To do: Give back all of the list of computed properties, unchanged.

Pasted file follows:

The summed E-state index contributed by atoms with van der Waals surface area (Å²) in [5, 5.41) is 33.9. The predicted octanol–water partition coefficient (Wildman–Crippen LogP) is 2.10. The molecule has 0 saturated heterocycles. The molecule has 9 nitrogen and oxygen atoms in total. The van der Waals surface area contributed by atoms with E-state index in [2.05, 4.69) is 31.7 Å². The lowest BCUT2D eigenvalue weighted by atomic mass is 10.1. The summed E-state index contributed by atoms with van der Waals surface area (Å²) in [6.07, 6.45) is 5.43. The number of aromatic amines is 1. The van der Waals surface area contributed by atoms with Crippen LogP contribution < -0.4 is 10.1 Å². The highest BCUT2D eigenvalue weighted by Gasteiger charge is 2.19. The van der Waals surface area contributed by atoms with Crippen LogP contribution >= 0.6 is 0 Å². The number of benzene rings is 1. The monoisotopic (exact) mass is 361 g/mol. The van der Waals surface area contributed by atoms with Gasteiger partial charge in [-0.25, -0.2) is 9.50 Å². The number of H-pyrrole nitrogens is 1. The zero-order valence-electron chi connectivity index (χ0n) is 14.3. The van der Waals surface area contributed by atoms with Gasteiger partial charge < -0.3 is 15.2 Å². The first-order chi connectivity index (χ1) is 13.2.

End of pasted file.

The summed E-state index contributed by atoms with van der Waals surface area (Å²) in [5, 5.41) is 33.9. The predicted octanol–water partition coefficient (Wildman–Crippen LogP) is 2.10. The molecule has 0 saturated heterocycles. The molecule has 9 nitrogen and oxygen atoms in total. The van der Waals surface area contributed by atoms with E-state index in [2.05, 4.69) is 31.7 Å². The lowest BCUT2D eigenvalue weighted by atomic mass is 10.1. The summed E-state index contributed by atoms with van der Waals surface area (Å²) in [6.07, 6.45) is 5.43. The number of aromatic amines is 1. The van der Waals surface area contributed by atoms with Crippen LogP contribution < -0.4 is 10.1 Å². The highest BCUT2D eigenvalue weighted by Gasteiger charge is 2.19. The van der Waals surface area contributed by atoms with Crippen LogP contribution >= 0.6 is 0 Å². The number of benzene rings is 1. The monoisotopic (exact) mass is 361 g/mol. The van der Waals surface area contributed by atoms with Gasteiger partial charge in [-0.25, -0.2) is 9.50 Å². The number of H-pyrrole nitrogens is 1. The zero-order valence-electron chi connectivity index (χ0n) is 14.3. The van der Waals surface area contributed by atoms with Gasteiger partial charge < -0.3 is 15.2 Å². The first-order chi connectivity index (χ1) is 13.2.